The game of cricket is for Gentlemen; Kabaddi is for Youth.

Kabaddi date back to the Vedic period of ancient India. It is India’s very own sport. Lately, Kabaddi has been receiving the much-awaited attention and fanbase that it has deserved forever. 

In India, whenever there is a mention of “sports,” cricket is the first name to enter our minds. In many regions, it is as if cricket is synonymous with sports. Cricket was Britain’s gift to us. But as time passed, Indians made cricket their own. Indian cricket is today one of the best. A significant factor contributing to India’s interest in cricket is the 1983 World Cup victory. That victory gave Indians much cheer, and Indian cricket has not looked back. 

Kabaddi Rising Popularity

With India lifting the T20 World Cup in 2007 and the beginning of the franchise-based cricket league, the IPL, the sport’s popularity has received unattainable heights. Other sports organizations have applied the same model. Some have received a fair amount of success, while others are still struggling to gain popularity. One such sport that has been able to transform itself entirely is Kabaddi.

With the arrival of the Pro Kabaddi League in 2014, Kabaddi has not looked back. The franchise-based format that began with eight teams has now expanded to twelve franchises. Since season one, it has received the love and support of fans, with viewership numbers increasing yearly. How much Kabaddi has grown financially is evident from the fact that Rakesh Kumar, season one’s most expensive player, was sold for about ₹12.80 lakh. At the same time, Pardeep Narwal received a bid of ₹1.65 Crores in 2021. 

The Dominance of Youth in Kabaddi

As we look at the statistics of the PKL, we can see that age plays a massive factor in the game. Cricket, often regarded as the Gentleman’s game, has enormous value for the experience. Players tend to be in their prime in their late 20s and early 30s. The retiring age is in the late 40s. Also, Kabaddi needs faster, fitter, and more agile players. 

Rahul Chaudhari, the poster boy of Indian Kabaddi, had the highest raid points per match. In season one. At that time, his age was around 22-23. Today, when he’s 30, his dip in form is evident from his recent season numbers. He is struggling to keep a raid average of even 5.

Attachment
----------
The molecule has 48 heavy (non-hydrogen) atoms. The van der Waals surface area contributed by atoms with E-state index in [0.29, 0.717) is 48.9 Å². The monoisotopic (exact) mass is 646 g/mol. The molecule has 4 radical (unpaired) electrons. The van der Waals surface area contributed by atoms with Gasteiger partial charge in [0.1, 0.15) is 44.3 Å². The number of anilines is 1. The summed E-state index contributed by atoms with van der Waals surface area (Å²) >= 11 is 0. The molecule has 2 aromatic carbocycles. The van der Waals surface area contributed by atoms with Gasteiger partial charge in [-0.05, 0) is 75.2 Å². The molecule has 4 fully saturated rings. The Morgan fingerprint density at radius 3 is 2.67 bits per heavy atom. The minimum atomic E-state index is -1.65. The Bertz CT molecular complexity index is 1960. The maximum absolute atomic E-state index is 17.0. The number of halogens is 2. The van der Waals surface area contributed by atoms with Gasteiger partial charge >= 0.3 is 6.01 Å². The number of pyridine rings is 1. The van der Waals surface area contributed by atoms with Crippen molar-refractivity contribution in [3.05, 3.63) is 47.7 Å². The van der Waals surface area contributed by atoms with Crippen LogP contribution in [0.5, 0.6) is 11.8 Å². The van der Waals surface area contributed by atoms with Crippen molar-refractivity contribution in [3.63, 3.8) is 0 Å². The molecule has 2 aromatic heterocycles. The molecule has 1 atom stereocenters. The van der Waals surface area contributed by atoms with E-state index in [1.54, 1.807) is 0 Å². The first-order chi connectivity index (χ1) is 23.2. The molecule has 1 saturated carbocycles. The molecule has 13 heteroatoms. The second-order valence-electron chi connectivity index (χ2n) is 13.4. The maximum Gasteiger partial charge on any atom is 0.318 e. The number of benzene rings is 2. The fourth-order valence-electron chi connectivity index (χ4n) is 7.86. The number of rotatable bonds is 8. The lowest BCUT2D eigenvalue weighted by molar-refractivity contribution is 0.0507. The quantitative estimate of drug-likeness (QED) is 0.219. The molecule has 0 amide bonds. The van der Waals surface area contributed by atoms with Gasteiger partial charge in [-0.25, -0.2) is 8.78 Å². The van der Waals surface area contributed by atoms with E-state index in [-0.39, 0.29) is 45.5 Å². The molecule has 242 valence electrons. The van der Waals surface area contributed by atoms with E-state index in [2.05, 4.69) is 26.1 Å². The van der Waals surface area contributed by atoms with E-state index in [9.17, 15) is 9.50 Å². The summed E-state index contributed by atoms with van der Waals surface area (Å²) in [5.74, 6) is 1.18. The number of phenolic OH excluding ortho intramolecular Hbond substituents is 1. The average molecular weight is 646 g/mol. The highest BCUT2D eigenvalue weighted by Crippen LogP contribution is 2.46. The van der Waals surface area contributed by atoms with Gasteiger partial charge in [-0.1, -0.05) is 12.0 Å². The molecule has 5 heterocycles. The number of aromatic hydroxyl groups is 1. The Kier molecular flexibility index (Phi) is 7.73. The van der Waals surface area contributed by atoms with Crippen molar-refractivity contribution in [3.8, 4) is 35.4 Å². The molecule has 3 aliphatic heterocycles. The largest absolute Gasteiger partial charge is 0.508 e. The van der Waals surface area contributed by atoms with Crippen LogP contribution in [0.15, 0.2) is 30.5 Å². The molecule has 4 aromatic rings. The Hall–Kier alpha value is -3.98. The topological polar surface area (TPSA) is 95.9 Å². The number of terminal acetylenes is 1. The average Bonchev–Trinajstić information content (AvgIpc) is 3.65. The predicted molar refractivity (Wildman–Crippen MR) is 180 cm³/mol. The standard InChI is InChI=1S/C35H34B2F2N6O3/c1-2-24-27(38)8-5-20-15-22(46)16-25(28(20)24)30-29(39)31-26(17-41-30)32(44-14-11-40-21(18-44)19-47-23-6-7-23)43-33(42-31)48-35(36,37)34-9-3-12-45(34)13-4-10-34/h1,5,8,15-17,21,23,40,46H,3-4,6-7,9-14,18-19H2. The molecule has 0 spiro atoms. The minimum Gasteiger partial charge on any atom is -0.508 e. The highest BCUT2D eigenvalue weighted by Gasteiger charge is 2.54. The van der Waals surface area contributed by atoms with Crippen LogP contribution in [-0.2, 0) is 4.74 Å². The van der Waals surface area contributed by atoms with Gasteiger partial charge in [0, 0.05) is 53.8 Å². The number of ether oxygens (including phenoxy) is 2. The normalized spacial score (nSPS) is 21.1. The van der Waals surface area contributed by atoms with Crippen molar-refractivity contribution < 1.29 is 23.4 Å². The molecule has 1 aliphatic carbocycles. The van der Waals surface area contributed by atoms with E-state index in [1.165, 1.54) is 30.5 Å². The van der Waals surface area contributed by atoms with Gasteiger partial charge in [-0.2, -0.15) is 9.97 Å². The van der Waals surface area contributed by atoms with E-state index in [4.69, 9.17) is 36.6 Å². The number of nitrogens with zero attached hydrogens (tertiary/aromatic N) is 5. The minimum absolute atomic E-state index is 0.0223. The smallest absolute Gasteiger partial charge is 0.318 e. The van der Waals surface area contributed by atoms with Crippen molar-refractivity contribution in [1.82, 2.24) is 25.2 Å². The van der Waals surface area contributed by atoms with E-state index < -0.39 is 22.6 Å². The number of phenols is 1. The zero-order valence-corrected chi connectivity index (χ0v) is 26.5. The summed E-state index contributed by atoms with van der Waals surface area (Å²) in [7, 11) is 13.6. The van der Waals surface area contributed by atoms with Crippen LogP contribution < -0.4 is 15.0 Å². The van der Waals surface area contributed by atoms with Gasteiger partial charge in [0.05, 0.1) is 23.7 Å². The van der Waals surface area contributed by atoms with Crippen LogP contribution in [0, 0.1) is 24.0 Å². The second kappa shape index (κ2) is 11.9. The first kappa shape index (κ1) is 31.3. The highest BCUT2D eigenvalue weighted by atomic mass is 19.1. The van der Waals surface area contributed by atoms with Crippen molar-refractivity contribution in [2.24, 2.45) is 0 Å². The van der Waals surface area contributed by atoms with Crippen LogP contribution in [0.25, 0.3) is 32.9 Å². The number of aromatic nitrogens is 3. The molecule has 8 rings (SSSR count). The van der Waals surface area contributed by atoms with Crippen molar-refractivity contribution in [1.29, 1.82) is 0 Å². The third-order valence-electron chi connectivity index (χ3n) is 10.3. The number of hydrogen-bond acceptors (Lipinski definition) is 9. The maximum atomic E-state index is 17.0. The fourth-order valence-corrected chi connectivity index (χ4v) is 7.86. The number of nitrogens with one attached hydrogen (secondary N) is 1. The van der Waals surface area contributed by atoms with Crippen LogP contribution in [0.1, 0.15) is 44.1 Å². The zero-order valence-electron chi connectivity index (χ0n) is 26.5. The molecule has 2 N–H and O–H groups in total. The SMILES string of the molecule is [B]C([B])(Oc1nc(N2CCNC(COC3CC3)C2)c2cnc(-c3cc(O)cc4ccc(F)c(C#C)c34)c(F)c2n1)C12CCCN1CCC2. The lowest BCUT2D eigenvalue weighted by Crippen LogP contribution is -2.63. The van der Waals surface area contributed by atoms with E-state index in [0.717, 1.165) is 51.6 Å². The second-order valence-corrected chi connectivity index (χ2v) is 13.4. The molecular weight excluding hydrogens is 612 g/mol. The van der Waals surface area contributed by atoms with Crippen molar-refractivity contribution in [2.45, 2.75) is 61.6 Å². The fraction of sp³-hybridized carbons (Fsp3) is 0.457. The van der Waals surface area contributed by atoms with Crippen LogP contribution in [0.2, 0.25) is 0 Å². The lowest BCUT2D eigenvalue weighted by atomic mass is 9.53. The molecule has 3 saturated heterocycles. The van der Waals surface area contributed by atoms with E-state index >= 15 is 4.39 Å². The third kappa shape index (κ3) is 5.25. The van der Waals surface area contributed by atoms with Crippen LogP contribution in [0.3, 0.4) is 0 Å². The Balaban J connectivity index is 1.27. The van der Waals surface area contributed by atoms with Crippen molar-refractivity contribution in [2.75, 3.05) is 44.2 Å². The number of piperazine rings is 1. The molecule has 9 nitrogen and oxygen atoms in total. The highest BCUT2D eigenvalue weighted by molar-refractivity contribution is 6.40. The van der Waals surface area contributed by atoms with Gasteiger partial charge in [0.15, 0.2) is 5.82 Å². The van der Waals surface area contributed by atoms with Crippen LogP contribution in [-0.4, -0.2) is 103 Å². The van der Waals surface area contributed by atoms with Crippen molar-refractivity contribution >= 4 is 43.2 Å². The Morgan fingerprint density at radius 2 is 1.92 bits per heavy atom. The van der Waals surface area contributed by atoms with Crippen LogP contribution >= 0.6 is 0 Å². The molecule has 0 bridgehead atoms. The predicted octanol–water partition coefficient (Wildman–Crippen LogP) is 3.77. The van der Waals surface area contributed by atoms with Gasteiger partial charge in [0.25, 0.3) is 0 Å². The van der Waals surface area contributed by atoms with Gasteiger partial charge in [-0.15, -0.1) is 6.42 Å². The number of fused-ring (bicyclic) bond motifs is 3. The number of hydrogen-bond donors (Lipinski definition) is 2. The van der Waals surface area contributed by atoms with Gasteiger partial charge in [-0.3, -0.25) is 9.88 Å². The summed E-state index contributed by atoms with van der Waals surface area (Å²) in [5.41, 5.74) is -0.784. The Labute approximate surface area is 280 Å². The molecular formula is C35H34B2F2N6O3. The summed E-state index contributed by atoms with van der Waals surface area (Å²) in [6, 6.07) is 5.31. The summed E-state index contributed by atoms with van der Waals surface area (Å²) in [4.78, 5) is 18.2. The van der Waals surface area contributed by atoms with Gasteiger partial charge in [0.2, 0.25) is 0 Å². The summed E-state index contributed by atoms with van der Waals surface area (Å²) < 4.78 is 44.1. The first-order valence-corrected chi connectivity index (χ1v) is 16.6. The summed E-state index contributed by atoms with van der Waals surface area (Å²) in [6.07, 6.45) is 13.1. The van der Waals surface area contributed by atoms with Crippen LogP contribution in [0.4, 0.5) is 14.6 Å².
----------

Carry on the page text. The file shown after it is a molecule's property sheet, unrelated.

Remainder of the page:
Pardeep Narwal, on the other hand, is going strong from season three. He holds the record for the highest total points in the league. His current age is 26. Another youngster that has shone brightly in the past few seasons is Naveen Kumar. In the seventh season, Naveen scored 21 consecutive Super-10s (10 raid points in a match)! He is known for his fitness and agility as he is just 22. 

Though experience has value, the young legs and body fetch you more points in the sport of Kabaddi. Not just raiders but even young defenders are making their mark. 

At the same time, the veterans such as the 35-year-old Manjeet Chillar and 31-year-old Surjeet Singh cannot perform as per their names. Though Manjeet Chillar is still the top defender in the league, his recent performances have taken a severe hit. In season eight, the 21-year-old Mohammadreza Shadloui Chiyaneh scored a massive 89 tackle points. He also scored 10 High-5s (player picking up five tackle points). The statistics speak for themselves, and young blood has more value than experience in Kabaddi. 

No Value of Experience

In cricket, we have seen legends like Sachin Tendulkar, MS Dhoni, and Rahul Dravid in their prime, even in the mid-30s. To do this in Kabaddi is tough. This does not mean that Kabaddi has no value for the experience. One prime example is Manpreet Singh, former captain of the Indian Kabaddi Team. He led Patna Pirates to their first title in season three. He shed 47 kilograms in six months to meet the weight restriction of 85 kg to play in the Pro Kabaddi League. 

After one season, he realized that it would be better if he let the young boys play. In 2017, Manpreet Singh became the coach of the new Ahmedabad-based franchise. His team has been a consistent performer ever since, as he uses his tremendous experience to coach the team and lets his young guns do the job for him. 

Another way veterans continue to be on the mat is by placing themselves as all-rounders. Players like Rakesh Kumar and Anup Kumar started playing as cover defenders and support raiders towards the end of their careers. 


Kabaddi is showing incredible growth and will grow more and more in the coming years. For young people in India, India’s own sport is emerging as a viable career option due to its successful commercialization. With youngsters willing to innovate and try new moves and strategies, the game of Kabaddi is ready for a revolution. Therefore, Kabaddi certainly belongs to the youth. 

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